Illustrated Architecture Dictionary
Doric order: The column and entablature developed by the Dorian Greeks
The Doric Order emerged in the sixth century BC, and was followed by the Ionic Order in the east Greek territories of Anatolia. ...
- British Museum Pattern Books: Roman Designs, by Eva Wilson, 1999
The Doric Order was the oldest (sixth century BC ) and plainest of the three orders of classical Greek architecture. The Doric order was developed in the lands occupied by the Dorians, one of the two principal divisions of the Greek race. It became the preferred style of the Greek mainland and the western colonies (southern Italy and Sicily).
The other classical Greek orders are Ionic and Corinthian.
In the Roman Doric order, the columns are more slender, usually have bases, and the fluting is sometimes altered or omitted.
Doric entablature: A plain architrave, a frieze of alternating triglyphs and metopes, and a plain crowning cornice.
The triglyph and guttae beneath the triglyph are stylized memories of the beams and retaining pegs of the wooden constructions that preceded stone Doric temples. In stone they are purely ornamental.
The soffit (underside) of the cornice bore projecting square blocks known as mutules
Doric column: Heavy, fluted column with plain saucer-shaped capital and no base
Doric columns are generally carved with vertical, parallel channels known as flutes, which should, properly speaking, number twenty.
Entasis: From early times the Greeks incorporated intentional distortions, including entasis, a slight curving of the outline of the shaft of the column so that it was wider in the middle. This corrected an optical illusion that perfectly straight sides appeared concave.
Diocletian Doric: In some Roman and Renaissance examples, the neck of the capital may be decorated with foliage like rosettes or perhaps egg-and-dart. Example: Williams-Butler House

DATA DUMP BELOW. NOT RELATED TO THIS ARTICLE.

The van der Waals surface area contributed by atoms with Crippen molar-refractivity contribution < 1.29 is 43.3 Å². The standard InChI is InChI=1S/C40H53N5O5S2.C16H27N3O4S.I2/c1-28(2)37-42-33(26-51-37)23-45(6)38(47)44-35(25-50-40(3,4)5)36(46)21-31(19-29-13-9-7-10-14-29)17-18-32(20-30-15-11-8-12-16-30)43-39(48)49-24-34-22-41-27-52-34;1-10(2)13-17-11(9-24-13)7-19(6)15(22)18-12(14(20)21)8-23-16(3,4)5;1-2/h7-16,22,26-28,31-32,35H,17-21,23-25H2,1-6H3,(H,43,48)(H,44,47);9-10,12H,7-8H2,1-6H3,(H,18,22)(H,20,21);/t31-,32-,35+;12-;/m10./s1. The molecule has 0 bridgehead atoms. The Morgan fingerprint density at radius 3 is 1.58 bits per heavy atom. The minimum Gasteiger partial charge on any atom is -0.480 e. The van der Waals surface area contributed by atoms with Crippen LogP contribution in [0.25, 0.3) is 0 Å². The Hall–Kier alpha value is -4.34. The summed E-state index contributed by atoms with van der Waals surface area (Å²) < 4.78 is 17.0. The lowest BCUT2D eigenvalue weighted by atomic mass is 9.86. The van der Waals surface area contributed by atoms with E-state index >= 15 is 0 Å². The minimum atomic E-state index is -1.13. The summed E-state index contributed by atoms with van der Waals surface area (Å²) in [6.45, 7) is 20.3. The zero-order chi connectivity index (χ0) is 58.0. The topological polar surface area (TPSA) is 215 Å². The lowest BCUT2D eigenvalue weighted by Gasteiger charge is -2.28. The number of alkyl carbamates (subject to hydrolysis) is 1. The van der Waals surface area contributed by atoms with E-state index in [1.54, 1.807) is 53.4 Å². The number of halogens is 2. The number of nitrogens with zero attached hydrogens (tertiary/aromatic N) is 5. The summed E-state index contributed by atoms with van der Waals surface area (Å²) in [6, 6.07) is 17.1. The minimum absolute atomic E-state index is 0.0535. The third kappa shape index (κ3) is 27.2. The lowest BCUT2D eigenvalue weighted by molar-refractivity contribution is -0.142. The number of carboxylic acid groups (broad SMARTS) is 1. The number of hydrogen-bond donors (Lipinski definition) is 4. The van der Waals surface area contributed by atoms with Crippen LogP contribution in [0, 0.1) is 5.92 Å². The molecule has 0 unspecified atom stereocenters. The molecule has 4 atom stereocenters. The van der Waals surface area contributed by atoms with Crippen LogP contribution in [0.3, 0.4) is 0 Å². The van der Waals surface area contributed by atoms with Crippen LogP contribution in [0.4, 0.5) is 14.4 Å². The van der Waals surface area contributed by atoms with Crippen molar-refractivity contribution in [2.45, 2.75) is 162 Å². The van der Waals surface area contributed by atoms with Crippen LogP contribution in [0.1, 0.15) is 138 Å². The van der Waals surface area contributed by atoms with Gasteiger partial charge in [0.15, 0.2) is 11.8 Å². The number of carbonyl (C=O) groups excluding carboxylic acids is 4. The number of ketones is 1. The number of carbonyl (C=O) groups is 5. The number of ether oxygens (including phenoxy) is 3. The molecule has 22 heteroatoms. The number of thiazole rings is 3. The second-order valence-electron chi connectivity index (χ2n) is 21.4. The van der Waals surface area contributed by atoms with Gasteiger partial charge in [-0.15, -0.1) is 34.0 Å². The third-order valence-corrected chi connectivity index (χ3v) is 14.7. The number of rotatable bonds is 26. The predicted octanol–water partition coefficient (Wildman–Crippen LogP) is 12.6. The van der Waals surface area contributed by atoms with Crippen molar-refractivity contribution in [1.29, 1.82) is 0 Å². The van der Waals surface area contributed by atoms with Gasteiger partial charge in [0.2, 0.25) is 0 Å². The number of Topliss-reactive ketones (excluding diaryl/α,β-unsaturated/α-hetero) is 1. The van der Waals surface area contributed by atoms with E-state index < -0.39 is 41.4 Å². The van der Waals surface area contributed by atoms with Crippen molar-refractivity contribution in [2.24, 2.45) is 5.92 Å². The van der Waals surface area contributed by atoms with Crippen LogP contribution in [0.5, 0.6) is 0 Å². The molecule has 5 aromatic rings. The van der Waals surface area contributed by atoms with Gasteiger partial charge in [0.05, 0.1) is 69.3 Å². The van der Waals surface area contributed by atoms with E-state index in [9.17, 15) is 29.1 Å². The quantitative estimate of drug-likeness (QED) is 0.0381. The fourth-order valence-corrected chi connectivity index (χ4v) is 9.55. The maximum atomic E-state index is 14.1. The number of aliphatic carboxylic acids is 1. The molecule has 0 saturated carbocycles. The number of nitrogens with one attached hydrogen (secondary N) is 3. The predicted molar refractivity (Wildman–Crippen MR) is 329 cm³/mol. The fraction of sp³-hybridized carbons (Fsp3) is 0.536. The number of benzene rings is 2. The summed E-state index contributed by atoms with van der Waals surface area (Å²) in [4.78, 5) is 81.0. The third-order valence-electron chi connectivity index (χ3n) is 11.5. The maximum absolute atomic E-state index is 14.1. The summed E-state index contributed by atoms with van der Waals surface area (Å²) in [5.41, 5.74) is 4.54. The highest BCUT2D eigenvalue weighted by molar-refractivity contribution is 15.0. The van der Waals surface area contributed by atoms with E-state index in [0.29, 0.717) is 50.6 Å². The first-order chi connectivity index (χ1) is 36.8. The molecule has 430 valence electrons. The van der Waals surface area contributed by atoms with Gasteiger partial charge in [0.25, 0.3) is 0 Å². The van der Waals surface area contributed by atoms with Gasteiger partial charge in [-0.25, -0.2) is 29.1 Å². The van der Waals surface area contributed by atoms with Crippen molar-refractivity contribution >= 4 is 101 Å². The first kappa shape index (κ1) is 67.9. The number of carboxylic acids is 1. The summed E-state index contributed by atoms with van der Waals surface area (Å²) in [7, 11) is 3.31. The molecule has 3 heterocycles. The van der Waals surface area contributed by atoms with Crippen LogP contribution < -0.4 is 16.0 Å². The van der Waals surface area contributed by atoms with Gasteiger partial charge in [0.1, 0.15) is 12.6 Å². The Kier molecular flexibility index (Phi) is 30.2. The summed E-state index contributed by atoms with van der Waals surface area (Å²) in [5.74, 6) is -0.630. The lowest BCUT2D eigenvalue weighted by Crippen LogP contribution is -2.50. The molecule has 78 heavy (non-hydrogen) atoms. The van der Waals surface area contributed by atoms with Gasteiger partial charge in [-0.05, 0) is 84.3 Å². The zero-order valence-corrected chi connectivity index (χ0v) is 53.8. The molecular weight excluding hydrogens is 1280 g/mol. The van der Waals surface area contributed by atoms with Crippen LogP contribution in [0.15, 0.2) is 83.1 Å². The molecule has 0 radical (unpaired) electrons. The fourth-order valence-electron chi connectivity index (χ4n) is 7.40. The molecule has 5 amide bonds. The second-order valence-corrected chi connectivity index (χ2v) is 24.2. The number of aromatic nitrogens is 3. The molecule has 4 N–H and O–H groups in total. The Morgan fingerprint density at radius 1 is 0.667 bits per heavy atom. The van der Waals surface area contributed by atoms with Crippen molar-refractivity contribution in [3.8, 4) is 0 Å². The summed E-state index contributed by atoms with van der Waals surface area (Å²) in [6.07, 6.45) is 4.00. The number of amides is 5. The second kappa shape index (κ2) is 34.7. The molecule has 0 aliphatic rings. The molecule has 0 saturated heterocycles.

Doric capital: The upper section of the column consists of a cushionlike convex molding known as an "echinus," and a square slab above termed an "abacus." In some Roman examples, a "neck" is found under the echinus. Sometimes, there is carving on either or both the echinus and neck.
See also: Greek Revival Style ... Vitruvius Pollio, "The Ten Books on Architecture"
See also: Vitruvius Pollio on Doric, Ionic and Corinthian Orders (The Greeks were first to declare that architecture was based on the proportions and form of the human body.)
Palladio's Drawings of the Five Classical Orders
Palladio's Drawing of the Doric Frieze
Palazzo Chiericati, Andrea Palladio, architect
Examples from Buffalo architecture
- Illustration above: Birge Memorial - Doric order
- Buswell Mausoleum - Doric order
- Letchworth-Skinner Mausoleum - Doric order
- Knox Mausoleum - Doric order
- Buffalo & Erie County Historical Society Museum - Doric order
- Buffalo and Erie County Historical Society Museum - Doric column
- Birge Memorial - Doric column
- Knox House - Doric capital
- Buffalo and Erie County Historical Society Museum - Doric capital
- Forest Lawn Administration Building - Doric capital
Examples from Europe: